Gasmasken Verleih

Gasmasken Verleih

In summation, the issues and ramifications involved in Germany’s decision to phase out nuclear power are both complex and controversial.  Clearly there are no easy or inexpensive solutions.  Continued discussions within all sectors of German  society  and expanded analysis from both industry and the environmental sector are also necessary to achieve a balance between  energy consumption, environmental  integrity and human health.  It is my opinion that Germany’s over-reaction to the Fukushima disaster reflects a more anti-nuclear than pro-climate sentiment, and that is indeed most unfortunate.

Sources:

http://www.spiegel.de/international/germany/the-expensive-dream-of-clean-energy-will-high-costs-kill-merkel-s-gre http://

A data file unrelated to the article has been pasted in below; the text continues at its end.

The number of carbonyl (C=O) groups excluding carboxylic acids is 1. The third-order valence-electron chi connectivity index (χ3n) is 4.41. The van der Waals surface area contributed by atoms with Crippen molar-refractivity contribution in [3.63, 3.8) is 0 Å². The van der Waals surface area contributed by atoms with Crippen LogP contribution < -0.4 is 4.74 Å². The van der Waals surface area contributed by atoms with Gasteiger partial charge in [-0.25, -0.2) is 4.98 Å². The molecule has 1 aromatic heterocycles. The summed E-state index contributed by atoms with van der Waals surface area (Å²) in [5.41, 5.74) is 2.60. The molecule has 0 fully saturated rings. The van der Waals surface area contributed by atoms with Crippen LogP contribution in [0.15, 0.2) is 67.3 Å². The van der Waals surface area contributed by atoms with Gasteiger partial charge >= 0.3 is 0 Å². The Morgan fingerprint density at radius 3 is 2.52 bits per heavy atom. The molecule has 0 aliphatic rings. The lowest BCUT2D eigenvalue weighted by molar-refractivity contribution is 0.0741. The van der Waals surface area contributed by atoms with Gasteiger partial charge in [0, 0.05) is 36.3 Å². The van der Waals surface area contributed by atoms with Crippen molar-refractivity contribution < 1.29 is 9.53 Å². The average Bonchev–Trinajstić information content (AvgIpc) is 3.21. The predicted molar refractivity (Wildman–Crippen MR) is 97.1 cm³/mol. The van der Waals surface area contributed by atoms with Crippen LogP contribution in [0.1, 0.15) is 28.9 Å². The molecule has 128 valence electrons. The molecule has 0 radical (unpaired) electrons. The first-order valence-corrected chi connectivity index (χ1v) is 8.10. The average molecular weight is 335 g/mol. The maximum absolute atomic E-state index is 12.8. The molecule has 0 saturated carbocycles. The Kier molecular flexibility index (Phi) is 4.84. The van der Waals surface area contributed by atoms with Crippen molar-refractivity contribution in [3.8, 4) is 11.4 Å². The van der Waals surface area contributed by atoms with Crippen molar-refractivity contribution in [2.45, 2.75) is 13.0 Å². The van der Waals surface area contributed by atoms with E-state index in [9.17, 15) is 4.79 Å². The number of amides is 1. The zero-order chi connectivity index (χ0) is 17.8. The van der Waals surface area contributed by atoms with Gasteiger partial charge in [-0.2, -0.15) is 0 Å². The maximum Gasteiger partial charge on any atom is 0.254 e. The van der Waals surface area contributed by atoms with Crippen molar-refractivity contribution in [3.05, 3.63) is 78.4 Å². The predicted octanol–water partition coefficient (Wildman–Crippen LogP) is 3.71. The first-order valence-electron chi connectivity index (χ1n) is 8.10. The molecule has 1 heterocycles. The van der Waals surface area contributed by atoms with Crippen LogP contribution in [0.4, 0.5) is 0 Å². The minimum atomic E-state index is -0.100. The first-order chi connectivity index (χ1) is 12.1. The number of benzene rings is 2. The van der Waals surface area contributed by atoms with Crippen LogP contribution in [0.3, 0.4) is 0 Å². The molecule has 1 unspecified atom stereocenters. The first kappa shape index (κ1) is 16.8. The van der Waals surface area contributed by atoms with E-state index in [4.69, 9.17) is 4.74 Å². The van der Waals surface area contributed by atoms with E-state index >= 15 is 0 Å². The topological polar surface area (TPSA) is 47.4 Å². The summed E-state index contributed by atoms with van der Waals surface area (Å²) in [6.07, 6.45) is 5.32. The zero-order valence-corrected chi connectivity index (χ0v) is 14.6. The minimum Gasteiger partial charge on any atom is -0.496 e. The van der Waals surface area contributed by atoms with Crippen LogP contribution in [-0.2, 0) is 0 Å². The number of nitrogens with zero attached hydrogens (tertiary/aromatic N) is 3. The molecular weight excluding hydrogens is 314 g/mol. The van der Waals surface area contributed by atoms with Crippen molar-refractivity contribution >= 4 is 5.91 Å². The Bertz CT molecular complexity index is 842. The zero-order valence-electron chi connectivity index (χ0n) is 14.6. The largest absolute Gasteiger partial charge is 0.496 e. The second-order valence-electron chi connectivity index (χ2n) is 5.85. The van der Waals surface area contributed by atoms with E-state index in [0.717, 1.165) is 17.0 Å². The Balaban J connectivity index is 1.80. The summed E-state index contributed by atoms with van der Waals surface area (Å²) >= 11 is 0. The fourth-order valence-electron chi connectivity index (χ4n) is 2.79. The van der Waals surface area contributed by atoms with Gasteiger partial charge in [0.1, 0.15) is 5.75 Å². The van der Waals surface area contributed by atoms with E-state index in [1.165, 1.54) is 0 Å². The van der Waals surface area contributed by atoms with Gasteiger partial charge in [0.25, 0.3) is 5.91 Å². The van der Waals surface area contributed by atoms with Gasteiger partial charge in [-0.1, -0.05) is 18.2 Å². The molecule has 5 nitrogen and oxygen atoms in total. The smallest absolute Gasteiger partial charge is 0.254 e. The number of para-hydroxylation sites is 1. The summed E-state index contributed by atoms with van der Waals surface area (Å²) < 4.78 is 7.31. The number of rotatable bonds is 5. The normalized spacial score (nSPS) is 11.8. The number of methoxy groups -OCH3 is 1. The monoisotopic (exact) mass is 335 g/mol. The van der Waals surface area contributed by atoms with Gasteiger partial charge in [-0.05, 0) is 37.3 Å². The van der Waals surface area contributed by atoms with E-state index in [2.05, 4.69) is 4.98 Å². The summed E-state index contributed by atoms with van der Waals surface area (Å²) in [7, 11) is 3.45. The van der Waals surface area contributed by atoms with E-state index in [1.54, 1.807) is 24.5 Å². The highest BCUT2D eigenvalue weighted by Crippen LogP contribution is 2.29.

http://www.spiegel.de/international/germany/not-under-my-backyard-one-german-town-s-fight-against-co2-capture-technology-a-710573.htmlen-revolution-a-718951.html

 

Blog Entry #2

ANGSTFear. To become frightened. To be afraid of. To be worried about.

     In this entry I will explore the concept of Angst in Germany.  Does it actually exist or is it simply another German stereotype(e.g. “Wo ist mein Bier, und voud you please turn up zat marching music?”)?  If in fact it is real, to what extent does it impact public opinion,  political policy decisions,  and reactions to disasters abroad?  I will then compare Germany’s reaction to that of other western European countries.

Germany Cripples Itself with Nuclear Angst

Germans are buying Geiger counters and the government has shut almost half the nuclear plants as a wave of angst has gripped this risk-averse nation in the wake of the Fukushima disaster. The fear is unwarranted and damaging, and Chancellor Angela Merkel is pandering to it to secure her political future”.